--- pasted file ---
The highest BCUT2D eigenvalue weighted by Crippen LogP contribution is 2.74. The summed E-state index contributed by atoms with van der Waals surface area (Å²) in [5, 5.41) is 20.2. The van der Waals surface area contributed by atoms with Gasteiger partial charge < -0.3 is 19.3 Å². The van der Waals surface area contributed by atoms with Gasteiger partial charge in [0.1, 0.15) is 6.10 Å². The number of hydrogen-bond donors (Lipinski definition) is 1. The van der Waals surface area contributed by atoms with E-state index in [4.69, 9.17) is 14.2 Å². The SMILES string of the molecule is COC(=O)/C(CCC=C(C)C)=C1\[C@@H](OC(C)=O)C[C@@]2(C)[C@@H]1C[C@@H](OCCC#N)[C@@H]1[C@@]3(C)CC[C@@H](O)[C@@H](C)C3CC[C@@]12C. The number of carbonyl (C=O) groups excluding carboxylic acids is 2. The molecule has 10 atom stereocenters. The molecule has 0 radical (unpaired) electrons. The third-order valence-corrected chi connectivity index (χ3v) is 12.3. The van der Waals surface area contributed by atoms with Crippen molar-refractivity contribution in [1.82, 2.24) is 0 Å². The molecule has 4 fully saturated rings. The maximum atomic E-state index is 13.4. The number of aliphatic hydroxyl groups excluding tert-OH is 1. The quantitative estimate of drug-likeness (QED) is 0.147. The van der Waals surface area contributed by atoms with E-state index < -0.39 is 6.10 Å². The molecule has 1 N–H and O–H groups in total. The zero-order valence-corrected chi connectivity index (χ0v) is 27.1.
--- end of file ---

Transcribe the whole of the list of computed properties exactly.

The highest BCUT2D eigenvalue weighted by Crippen LogP contribution is 2.74. The summed E-state index contributed by atoms with van der Waals surface area (Å²) in [5, 5.41) is 20.2. The van der Waals surface area contributed by atoms with Gasteiger partial charge < -0.3 is 19.3 Å². The van der Waals surface area contributed by atoms with Gasteiger partial charge in [0.1, 0.15) is 6.10 Å². The number of hydrogen-bond donors (Lipinski definition) is 1. The van der Waals surface area contributed by atoms with E-state index in [4.69, 9.17) is 14.2 Å². The SMILES string of the molecule is COC(=O)/C(CCC=C(C)C)=C1\[C@@H](OC(C)=O)C[C@@]2(C)[C@@H]1C[C@@H](OCCC#N)[C@@H]1[C@@]3(C)CC[C@@H](O)[C@@H](C)C3CC[C@@]12C. The number of carbonyl (C=O) groups excluding carboxylic acids is 2. The molecule has 10 atom stereocenters. The molecule has 0 radical (unpaired) electrons. The third-order valence-corrected chi connectivity index (χ3v) is 12.3. The van der Waals surface area contributed by atoms with Crippen molar-refractivity contribution in [1.82, 2.24) is 0 Å². The molecule has 4 fully saturated rings. The maximum atomic E-state index is 13.4. The number of aliphatic hydroxyl groups excluding tert-OH is 1. The quantitative estimate of drug-likeness (QED) is 0.147. The van der Waals surface area contributed by atoms with E-state index < -0.39 is 6.10 Å². The molecule has 1 N–H and O–H groups in total. The zero-order valence-corrected chi connectivity index (χ0v) is 27.1.